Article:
[1] Comment: A company seeking to list itself on the Stock Exchange must be ready to comply with a statutory disclosure obligation as from the moment when the company files its listing application, i.e. the insider policy will enter into force when the company files its listing application.

[2] The term ‘financial instrument’ can refer to any financial instrument set out in Article 4(1)(15) of Directive 2014/65/EU, i.e. for example, transferable securities; money-market instruments; units in a UCITS; options, futures, swaps, warrants, forward rate agreements and any other derivative contracts relating to securities, currencies, interest rates or yields; derivative instruments for the transfer of credit risk and financial contracts for differences; other derivative instruments or financial indexes whose commodities can be settled with a physical transfer or in cash.

[3] Comment: Rule: Article 11(3) and (5) of the MAR

[4] The term ‘dependent child’ refers to a child who has not yet turned 18. Once a child who resides in the same household as the Manager has turned 18, they will be considered a relative who shares the same household as the Manager.

[5] The term ‘relative’ refers here to the relatives listed under Chapter 2 of the Finnish Code of Inheritance (40/1965, as amended), such as children, grandchildren, parents, grandparents, and siblings.

[6] The term ‘legal person’ refers here to all kinds of legal persons, such as limited liability companies, limited liability housing companies, foundations, and registered associations as well as company forms or arrangements that are not recognised by Finnish law, such as trust arrangements concluded under common law systems.

[7] With regard to issuers, the term ‘discharging managerial responsibilities’ means here that the issuer has determined that the relevant person discharges managerial duties in the said issuer, and with regard to private corporations, that the person serves as a member or deputy member of the board of directors or the administrative board or as the managing director or their deputy or in a comparable role within the said corporation.

[8] The term ‘controlled entity’ refers here to the controlled entities defined in Chapter 2 Section 4 of the Finnish Securities Markets Act (746/2012, as amended).

[9] All transactions involving securities are added together.

[10] The full list is available in the Commission Delegated Regulation (EU) 2016/522 (Article 10). Cf. also Article 19(7) of the MAR.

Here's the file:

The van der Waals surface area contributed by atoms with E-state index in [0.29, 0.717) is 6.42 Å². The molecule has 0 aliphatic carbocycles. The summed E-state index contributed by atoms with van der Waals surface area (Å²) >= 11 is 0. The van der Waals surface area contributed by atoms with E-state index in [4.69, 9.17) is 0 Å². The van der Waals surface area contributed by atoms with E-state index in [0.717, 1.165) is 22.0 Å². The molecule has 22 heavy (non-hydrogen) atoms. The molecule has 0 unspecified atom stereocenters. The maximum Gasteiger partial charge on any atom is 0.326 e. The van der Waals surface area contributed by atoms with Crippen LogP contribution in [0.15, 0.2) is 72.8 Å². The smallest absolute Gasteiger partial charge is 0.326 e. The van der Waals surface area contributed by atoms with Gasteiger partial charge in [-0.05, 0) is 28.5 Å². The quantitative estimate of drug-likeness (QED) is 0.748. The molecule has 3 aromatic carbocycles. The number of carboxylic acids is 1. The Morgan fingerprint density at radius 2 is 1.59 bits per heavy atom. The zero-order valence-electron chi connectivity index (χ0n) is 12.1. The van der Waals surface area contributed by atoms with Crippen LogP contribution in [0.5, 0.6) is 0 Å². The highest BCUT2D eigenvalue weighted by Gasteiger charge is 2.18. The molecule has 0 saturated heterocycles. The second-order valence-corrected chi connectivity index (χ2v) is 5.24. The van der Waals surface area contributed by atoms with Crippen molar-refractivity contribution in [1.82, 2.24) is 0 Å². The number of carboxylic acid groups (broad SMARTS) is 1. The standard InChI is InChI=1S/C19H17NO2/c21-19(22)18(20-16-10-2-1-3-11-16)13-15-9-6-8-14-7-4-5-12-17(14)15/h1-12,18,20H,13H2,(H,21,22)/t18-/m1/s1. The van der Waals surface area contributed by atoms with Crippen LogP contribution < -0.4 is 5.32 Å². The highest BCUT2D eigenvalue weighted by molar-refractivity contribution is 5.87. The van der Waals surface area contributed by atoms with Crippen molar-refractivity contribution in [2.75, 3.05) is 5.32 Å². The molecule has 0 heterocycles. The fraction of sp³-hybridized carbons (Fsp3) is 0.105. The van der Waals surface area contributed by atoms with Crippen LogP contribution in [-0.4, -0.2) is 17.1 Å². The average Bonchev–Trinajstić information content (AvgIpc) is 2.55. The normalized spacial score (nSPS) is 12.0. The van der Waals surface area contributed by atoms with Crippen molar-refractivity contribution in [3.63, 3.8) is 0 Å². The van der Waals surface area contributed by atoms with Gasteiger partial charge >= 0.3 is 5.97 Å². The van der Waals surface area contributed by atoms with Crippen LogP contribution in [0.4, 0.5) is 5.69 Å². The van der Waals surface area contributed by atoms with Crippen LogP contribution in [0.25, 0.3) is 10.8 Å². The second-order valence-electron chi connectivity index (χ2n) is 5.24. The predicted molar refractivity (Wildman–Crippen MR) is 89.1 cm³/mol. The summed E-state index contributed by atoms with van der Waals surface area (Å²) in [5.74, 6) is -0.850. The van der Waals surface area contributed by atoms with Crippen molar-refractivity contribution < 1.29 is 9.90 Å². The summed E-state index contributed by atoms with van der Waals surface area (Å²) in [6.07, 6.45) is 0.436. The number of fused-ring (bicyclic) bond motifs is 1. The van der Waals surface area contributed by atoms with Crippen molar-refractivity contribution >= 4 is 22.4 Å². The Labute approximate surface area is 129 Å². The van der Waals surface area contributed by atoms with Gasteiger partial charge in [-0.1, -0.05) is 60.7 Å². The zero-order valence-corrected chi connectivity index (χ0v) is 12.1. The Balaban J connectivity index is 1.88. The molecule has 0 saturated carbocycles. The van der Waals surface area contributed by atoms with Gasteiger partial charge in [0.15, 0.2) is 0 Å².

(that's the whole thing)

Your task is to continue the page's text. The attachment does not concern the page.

[11] On the condition that the relevant Manager or the person closely associated with a Manager is aware or could have been aware of the structure of the relevant fund. The disclosure obligation does not apply to funds whose structure is not public. In addition, the disclosure obligation only triggers when the relevant person makes an investment in the fund or changes their investment. Transactions conducted by the fund itself do not need to be disclosed, except where the Manager or the person closely associated with a Manager can influence the investment decisions made by the fund.

[12] On the condition that the relevant Manager or the person closely associated with a Manager is aware or could have been aware of the structure of the relevant fund. The disclosure obligation does not apply to funds whose structure is not public. In addition, the disclosure obligation only triggers when the relevant person makes an investment in the fund or changes their investment. Transactions conducted by the fund itself do not need to be disclosed, except where the Manager or the person closely associated with a Manager can influence the investment decisions made by the fund.

[13] Comment: Rule: Article 19(3) of the MAR. Cf. also p. 7:

https://www.finanssivalvonta.fi/globalassets/fi/tiedotteet-ja-julkaisut/julkaisut/markkinat_2020/markkinat_tiedote_2_2020.pdf.

[14] Comment: Only in the event of unusually exceptional, unexpected and compelling circumstances, e.g. a court order or tax debt (the prerequisite is that the commitment cannot be met without selling shares). Cf. sections 149–162 and pages 56–57 of the guidelines issued by ESMA (https://www.esma.europa.eu/sites/default/files/library/2015/11/2015-224.pdf).